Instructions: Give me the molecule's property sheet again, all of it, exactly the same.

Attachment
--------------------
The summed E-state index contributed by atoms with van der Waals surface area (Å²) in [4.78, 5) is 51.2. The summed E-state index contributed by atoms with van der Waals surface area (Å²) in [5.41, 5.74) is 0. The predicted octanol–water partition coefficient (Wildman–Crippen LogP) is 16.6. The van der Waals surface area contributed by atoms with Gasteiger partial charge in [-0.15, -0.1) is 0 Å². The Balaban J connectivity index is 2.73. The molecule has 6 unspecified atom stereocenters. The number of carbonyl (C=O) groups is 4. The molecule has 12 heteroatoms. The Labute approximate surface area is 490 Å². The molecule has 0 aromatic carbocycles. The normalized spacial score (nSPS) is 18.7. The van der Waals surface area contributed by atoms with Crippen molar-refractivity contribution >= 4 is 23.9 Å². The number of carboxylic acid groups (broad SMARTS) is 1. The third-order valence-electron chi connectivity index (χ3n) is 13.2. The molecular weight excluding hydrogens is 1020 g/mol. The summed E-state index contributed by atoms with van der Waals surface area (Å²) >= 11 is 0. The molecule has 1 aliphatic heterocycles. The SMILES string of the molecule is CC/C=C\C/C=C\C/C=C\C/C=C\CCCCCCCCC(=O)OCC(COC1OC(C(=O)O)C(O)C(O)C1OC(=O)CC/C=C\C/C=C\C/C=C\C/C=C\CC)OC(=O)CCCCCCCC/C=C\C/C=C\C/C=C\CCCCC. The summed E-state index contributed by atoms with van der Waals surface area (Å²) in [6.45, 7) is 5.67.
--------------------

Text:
The summed E-state index contributed by atoms with van der Waals surface area (Å²) in [4.78, 5) is 51.2. The summed E-state index contributed by atoms with van der Waals surface area (Å²) in [5.41, 5.74) is 0. The predicted octanol–water partition coefficient (Wildman–Crippen LogP) is 16.6. The van der Waals surface area contributed by atoms with Gasteiger partial charge in [-0.15, -0.1) is 0 Å². The Balaban J connectivity index is 2.73. The molecule has 6 unspecified atom stereocenters. The number of carbonyl (C=O) groups is 4. The molecule has 12 heteroatoms. The Labute approximate surface area is 490 Å². The molecule has 0 aromatic carbocycles. The normalized spacial score (nSPS) is 18.7. The van der Waals surface area contributed by atoms with Crippen molar-refractivity contribution >= 4 is 23.9 Å². The number of carboxylic acid groups (broad SMARTS) is 1. The third-order valence-electron chi connectivity index (χ3n) is 13.2. The molecular weight excluding hydrogens is 1020 g/mol. The summed E-state index contributed by atoms with van der Waals surface area (Å²) >= 11 is 0. The molecule has 1 aliphatic heterocycles. The SMILES string of the molecule is CC/C=C\C/C=C\C/C=C\C/C=C\CCCCCCCCC(=O)OCC(COC1OC(C(=O)O)C(O)C(O)C1OC(=O)CC/C=C\C/C=C\C/C=C\C/C=C\CC)OC(=O)CCCCCCCC/C=C\C/C=C\C/C=C\CCCCC. The summed E-state index contributed by atoms with van der Waals surface area (Å²) in [6.45, 7) is 5.67.